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IARRP team reveals effects and mechanisms of herbicide mixtures application on soil microbial community

By IARRP | Updated: 2023-09-07

The Innovation Team of Soil Health Care of the Institute of Agricultural Resources and Regional Planning (IARRP) of the Chinese Academy of Agricultural Sciences (CAAS), in collaboration with the CAAS-CIAT Joint Laboratory in Advanced Technologies for Sustainable Agriculture, hasconducted a study on the impacts and mechanisms of cherbicide mixtures on the soil microbial communities. The findings were published in the prestigious academic journal "Environmental Pollution".


Figure 1: Response mechanisms of soil microbial community in the maize rhizosphere to the herbicide mixtures application

Chemical herbicides have historically played an important role in weed management, with China's annual herbicide usage exceeding 100,000 tons. This has been a crucial guarantee for high and stable agricultural production. However, the prolonged and exclusive use of single herbicide has led to a series ofissues , such as the rapid succession of weed population, the emergence of herbicide-resistant weeds, soil contamination from the residual herbicides, and crop damage, which have affected the sustainable development of Chinese agriculture. The application of herbicide mixtures with diverse spectra is believed to be a more scientific and efficient approach, and the registration and utilization of herbicide mixture products have been on the rise.However, the potential impact of mixed herbicide residues on soil ecosystem health and safety remains unclear, which hampers the healthy management and sustainable utilization of cultivated land.

This study focused on the most widely used herbicide mixtures  (nicosulfuron + mesotrione + atrazine) in maize cultivation.The investigation scrutinized  the effects of different dosesof single herbicides and mixed herbicides on key soil enzyme activities, microbial community structure, microbial functions, and changes in microbial interactions under the influence of mixed herbicide residues.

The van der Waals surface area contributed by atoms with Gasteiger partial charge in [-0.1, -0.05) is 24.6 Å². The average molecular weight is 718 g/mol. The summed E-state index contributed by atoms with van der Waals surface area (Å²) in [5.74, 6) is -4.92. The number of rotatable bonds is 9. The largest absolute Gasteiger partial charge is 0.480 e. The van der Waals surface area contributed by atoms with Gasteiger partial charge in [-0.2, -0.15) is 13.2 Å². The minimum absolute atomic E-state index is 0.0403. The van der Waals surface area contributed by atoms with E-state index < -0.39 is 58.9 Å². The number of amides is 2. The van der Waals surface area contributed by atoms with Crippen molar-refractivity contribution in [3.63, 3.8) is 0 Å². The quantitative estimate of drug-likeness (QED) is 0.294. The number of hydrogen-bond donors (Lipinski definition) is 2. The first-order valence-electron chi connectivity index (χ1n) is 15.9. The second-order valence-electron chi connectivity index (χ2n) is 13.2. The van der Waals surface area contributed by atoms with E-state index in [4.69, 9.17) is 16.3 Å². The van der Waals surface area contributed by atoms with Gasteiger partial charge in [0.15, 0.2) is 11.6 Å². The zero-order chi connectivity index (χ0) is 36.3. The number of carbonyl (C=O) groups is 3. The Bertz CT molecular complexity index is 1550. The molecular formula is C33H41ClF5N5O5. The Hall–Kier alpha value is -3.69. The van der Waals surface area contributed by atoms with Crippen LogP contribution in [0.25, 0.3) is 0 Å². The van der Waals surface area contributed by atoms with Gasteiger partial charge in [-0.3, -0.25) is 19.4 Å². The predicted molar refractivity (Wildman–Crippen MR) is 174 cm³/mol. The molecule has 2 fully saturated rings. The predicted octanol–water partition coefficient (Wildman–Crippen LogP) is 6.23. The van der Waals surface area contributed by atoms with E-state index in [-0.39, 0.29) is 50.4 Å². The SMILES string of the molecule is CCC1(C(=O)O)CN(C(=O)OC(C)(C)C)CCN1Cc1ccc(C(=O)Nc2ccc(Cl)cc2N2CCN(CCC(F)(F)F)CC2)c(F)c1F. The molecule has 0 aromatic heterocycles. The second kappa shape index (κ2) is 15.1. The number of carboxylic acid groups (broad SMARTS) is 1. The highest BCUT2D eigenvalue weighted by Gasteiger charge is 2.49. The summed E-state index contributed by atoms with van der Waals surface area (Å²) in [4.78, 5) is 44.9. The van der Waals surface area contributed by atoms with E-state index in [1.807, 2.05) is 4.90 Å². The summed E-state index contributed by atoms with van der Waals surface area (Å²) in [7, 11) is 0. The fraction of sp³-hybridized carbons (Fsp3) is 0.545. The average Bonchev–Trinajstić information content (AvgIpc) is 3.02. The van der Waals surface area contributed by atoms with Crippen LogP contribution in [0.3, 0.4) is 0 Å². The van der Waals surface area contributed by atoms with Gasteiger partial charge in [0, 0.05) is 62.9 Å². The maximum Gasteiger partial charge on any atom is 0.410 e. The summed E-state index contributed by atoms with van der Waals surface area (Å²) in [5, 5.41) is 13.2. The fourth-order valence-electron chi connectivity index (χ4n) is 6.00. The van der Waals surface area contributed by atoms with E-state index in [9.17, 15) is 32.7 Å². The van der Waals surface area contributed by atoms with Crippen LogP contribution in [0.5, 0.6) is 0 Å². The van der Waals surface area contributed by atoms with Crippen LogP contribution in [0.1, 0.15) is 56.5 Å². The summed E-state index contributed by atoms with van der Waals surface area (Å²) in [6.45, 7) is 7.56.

The results showed that when herbicides were used in combination, the persistence of each active ingredient was extended when used individually. The microbial community structure in the rhizosphere-a zone around crops roots demostrated more sensitive to herbicide mixtures application. The activities of vital soil enzyes, including dehydrogenase, urease, and invertase, were temporarily inhibited. Additionaly, the key functional groups associated with  crop growth (e.g., Pseudomonadaceae, Enterobacteriaceae) exhibited significant decrease in abundance and struggled to recover. The complexity and stability of soil bacterial networks were both reduced, while the interactions between rhizosphere fungal communities were amplified, potentially increasing the risk of disease occurrence. Furthermore, the excessive application of herbicides led to an enrichment of microbial communities within the rhizosphere with more pathways related to pollutant degradation, enabling them to cope with the stronger disturbance caused by excessive herbicide application.

This study offers a comprehensive understanding of the response mechanisms of soil microbial communities in the maize rhizosphere to the application of herbicide mixtures, which is of great significance for guiding more accurate herbicide application, facilitating risk assessment of herbicide residues, and promoting the technology development of microbial remediation.

The first author of this study is MA Qingyun, a graduate with master's degree from IARRP, and Associate Professor RUAN Zhiyong serves as the corresponding author. This research was supported by the National Natural Science Foundation, the Scientific and Technological Innovation Project of the Chinese Academy of Agricultural Sciences, and the Fundamental Research Funds for Central Non-profit Scientific Institution.

Paper Link: https://doi.org/10.1016/j.envpol.2023.122393